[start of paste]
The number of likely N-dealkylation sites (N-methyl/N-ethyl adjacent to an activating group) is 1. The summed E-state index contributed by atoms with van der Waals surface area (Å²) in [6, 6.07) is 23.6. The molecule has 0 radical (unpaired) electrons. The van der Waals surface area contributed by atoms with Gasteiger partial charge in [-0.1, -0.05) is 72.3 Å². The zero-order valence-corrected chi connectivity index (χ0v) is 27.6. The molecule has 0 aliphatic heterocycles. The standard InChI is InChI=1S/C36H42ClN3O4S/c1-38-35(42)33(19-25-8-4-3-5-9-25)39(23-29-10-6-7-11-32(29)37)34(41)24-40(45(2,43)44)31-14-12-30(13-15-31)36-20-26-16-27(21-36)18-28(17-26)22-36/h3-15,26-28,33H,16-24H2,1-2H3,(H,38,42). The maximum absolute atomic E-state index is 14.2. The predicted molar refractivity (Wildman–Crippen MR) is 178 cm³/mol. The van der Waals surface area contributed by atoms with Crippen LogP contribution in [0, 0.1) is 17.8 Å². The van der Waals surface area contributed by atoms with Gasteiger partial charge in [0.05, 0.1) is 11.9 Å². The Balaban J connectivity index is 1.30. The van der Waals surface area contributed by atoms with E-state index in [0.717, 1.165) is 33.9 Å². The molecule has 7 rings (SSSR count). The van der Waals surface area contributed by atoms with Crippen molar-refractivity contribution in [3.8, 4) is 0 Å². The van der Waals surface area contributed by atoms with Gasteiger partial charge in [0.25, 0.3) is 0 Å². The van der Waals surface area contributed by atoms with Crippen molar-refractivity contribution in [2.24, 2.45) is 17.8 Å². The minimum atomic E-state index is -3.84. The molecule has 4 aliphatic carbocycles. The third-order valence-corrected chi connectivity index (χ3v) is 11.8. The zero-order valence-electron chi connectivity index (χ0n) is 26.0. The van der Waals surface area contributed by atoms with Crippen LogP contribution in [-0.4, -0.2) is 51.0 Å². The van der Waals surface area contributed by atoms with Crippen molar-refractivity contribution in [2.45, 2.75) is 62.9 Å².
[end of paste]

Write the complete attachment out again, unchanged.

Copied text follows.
The number of likely N-dealkylation sites (N-methyl/N-ethyl adjacent to an activating group) is 1. The summed E-state index contributed by atoms with van der Waals surface area (Å²) in [6, 6.07) is 23.6. The molecule has 0 radical (unpaired) electrons. The van der Waals surface area contributed by atoms with Gasteiger partial charge in [-0.1, -0.05) is 72.3 Å². The zero-order valence-corrected chi connectivity index (χ0v) is 27.6. The molecule has 0 aliphatic heterocycles. The standard InChI is InChI=1S/C36H42ClN3O4S/c1-38-35(42)33(19-25-8-4-3-5-9-25)39(23-29-10-6-7-11-32(29)37)34(41)24-40(45(2,43)44)31-14-12-30(13-15-31)36-20-26-16-27(21-36)18-28(17-26)22-36/h3-15,26-28,33H,16-24H2,1-2H3,(H,38,42). The maximum absolute atomic E-state index is 14.2. The predicted molar refractivity (Wildman–Crippen MR) is 178 cm³/mol. The van der Waals surface area contributed by atoms with Crippen LogP contribution in [0, 0.1) is 17.8 Å². The van der Waals surface area contributed by atoms with Gasteiger partial charge in [0.05, 0.1) is 11.9 Å². The Balaban J connectivity index is 1.30. The van der Waals surface area contributed by atoms with E-state index in [0.717, 1.165) is 33.9 Å². The molecule has 7 rings (SSSR count). The van der Waals surface area contributed by atoms with Crippen molar-refractivity contribution in [3.8, 4) is 0 Å². The van der Waals surface area contributed by atoms with Gasteiger partial charge in [0.25, 0.3) is 0 Å². The van der Waals surface area contributed by atoms with Crippen molar-refractivity contribution in [2.24, 2.45) is 17.8 Å². The minimum atomic E-state index is -3.84. The molecule has 4 aliphatic carbocycles. The third-order valence-corrected chi connectivity index (χ3v) is 11.8. The zero-order valence-electron chi connectivity index (χ0n) is 26.0. The van der Waals surface area contributed by atoms with Crippen LogP contribution in [-0.4, -0.2) is 51.0 Å². The van der Waals surface area contributed by atoms with Crippen molar-refractivity contribution in [2.45, 2.75) is 62.9 Å².